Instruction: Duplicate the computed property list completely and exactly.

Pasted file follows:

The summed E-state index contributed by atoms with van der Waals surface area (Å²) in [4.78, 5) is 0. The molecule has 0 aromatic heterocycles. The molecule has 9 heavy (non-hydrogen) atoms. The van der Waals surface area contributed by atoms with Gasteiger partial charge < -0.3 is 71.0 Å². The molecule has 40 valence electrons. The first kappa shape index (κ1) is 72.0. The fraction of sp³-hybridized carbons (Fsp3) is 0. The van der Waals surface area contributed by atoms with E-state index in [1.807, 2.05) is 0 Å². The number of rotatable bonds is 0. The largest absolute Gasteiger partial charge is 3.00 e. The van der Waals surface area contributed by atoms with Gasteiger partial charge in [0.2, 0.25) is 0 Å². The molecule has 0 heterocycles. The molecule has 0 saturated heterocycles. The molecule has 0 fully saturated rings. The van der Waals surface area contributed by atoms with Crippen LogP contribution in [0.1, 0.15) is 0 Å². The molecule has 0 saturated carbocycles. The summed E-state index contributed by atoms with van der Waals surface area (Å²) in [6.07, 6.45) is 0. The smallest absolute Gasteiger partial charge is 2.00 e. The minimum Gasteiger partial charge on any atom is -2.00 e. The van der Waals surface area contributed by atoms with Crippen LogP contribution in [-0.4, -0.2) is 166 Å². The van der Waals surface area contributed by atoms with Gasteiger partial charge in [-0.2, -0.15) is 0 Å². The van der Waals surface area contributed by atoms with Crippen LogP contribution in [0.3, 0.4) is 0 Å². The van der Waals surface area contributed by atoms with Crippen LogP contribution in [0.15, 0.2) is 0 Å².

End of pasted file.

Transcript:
The summed E-state index contributed by atoms with van der Waals surface area (Å²) in [4.78, 5) is 0. The molecule has 0 aromatic heterocycles. The molecule has 9 heavy (non-hydrogen) atoms. The van der Waals surface area contributed by atoms with Gasteiger partial charge < -0.3 is 71.0 Å². The molecule has 40 valence electrons. The first kappa shape index (κ1) is 72.0. The fraction of sp³-hybridized carbons (Fsp3) is 0. The van der Waals surface area contributed by atoms with E-state index in [1.807, 2.05) is 0 Å². The number of rotatable bonds is 0. The largest absolute Gasteiger partial charge is 3.00 e. The van der Waals surface area contributed by atoms with Gasteiger partial charge in [0.2, 0.25) is 0 Å². The molecule has 0 heterocycles. The molecule has 0 saturated heterocycles. The molecule has 0 fully saturated rings. The van der Waals surface area contributed by atoms with Crippen LogP contribution in [0.1, 0.15) is 0 Å². The molecule has 0 saturated carbocycles. The summed E-state index contributed by atoms with van der Waals surface area (Å²) in [6.07, 6.45) is 0. The smallest absolute Gasteiger partial charge is 2.00 e. The minimum Gasteiger partial charge on any atom is -2.00 e. The van der Waals surface area contributed by atoms with Crippen LogP contribution in [-0.4, -0.2) is 166 Å². The van der Waals surface area contributed by atoms with Gasteiger partial charge in [-0.2, -0.15) is 0 Å². The van der Waals surface area contributed by atoms with Crippen LogP contribution in [0.3, 0.4) is 0 Å². The van der Waals surface area contributed by atoms with Crippen LogP contribution in [0.15, 0.2) is 0 Å².